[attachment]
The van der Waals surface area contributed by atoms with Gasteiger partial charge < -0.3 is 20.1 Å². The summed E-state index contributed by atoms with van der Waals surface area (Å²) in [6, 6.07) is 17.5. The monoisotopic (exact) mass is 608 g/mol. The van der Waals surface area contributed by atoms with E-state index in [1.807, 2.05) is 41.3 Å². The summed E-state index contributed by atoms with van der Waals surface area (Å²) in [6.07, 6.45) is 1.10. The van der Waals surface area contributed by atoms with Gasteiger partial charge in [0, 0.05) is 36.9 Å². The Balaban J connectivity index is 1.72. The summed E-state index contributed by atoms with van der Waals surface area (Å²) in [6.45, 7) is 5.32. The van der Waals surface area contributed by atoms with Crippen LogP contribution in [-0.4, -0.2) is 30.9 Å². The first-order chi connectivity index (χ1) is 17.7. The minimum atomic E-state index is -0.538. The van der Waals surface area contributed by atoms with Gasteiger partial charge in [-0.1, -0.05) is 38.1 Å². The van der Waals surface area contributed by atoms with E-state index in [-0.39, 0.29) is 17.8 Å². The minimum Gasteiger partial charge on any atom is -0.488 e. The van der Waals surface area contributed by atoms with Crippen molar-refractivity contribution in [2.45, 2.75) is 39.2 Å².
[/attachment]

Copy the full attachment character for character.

The van der Waals surface area contributed by atoms with Gasteiger partial charge < -0.3 is 20.1 Å². The summed E-state index contributed by atoms with van der Waals surface area (Å²) in [6, 6.07) is 17.5. The monoisotopic (exact) mass is 608 g/mol. The van der Waals surface area contributed by atoms with E-state index in [1.807, 2.05) is 41.3 Å². The summed E-state index contributed by atoms with van der Waals surface area (Å²) in [6.07, 6.45) is 1.10. The van der Waals surface area contributed by atoms with Gasteiger partial charge in [0, 0.05) is 36.9 Å². The Balaban J connectivity index is 1.72. The summed E-state index contributed by atoms with van der Waals surface area (Å²) in [6.45, 7) is 5.32. The van der Waals surface area contributed by atoms with Crippen LogP contribution in [-0.4, -0.2) is 30.9 Å². The first-order chi connectivity index (χ1) is 17.7. The minimum atomic E-state index is -0.538. The van der Waals surface area contributed by atoms with Gasteiger partial charge in [-0.1, -0.05) is 38.1 Å². The van der Waals surface area contributed by atoms with E-state index in [-0.39, 0.29) is 17.8 Å². The minimum Gasteiger partial charge on any atom is -0.488 e. The van der Waals surface area contributed by atoms with Crippen molar-refractivity contribution in [2.45, 2.75) is 39.2 Å².